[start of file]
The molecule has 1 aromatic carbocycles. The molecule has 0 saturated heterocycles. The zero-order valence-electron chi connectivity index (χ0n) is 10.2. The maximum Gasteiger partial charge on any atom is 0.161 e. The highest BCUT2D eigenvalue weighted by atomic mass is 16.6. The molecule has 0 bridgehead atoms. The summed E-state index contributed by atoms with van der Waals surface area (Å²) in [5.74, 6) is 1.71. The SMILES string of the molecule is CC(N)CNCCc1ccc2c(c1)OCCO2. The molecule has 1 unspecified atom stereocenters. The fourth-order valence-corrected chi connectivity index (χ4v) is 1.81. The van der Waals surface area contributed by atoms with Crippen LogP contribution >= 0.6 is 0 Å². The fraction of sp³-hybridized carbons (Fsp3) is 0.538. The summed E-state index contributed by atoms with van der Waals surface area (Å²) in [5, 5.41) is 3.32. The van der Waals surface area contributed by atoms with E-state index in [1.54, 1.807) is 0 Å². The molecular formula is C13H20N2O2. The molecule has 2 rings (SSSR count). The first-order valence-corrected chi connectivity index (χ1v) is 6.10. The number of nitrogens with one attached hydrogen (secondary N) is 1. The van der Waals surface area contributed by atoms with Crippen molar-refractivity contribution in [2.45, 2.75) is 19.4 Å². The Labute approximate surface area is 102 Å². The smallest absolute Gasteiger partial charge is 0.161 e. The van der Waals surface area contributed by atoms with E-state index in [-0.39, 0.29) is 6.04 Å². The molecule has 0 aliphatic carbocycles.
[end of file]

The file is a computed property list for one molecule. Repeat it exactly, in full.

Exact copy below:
The molecule has 1 aromatic carbocycles. The molecule has 0 saturated heterocycles. The zero-order valence-electron chi connectivity index (χ0n) is 10.2. The maximum Gasteiger partial charge on any atom is 0.161 e. The highest BCUT2D eigenvalue weighted by atomic mass is 16.6. The molecule has 0 bridgehead atoms. The summed E-state index contributed by atoms with van der Waals surface area (Å²) in [5.74, 6) is 1.71. The SMILES string of the molecule is CC(N)CNCCc1ccc2c(c1)OCCO2. The molecule has 1 unspecified atom stereocenters. The fourth-order valence-corrected chi connectivity index (χ4v) is 1.81. The van der Waals surface area contributed by atoms with Crippen LogP contribution >= 0.6 is 0 Å². The fraction of sp³-hybridized carbons (Fsp3) is 0.538. The summed E-state index contributed by atoms with van der Waals surface area (Å²) in [5, 5.41) is 3.32. The van der Waals surface area contributed by atoms with E-state index in [1.54, 1.807) is 0 Å². The molecular formula is C13H20N2O2. The molecule has 2 rings (SSSR count). The first-order valence-corrected chi connectivity index (χ1v) is 6.10. The number of nitrogens with one attached hydrogen (secondary N) is 1. The van der Waals surface area contributed by atoms with Crippen molar-refractivity contribution in [2.45, 2.75) is 19.4 Å². The Labute approximate surface area is 102 Å². The smallest absolute Gasteiger partial charge is 0.161 e. The van der Waals surface area contributed by atoms with E-state index in [-0.39, 0.29) is 6.04 Å². The molecule has 0 aliphatic carbocycles.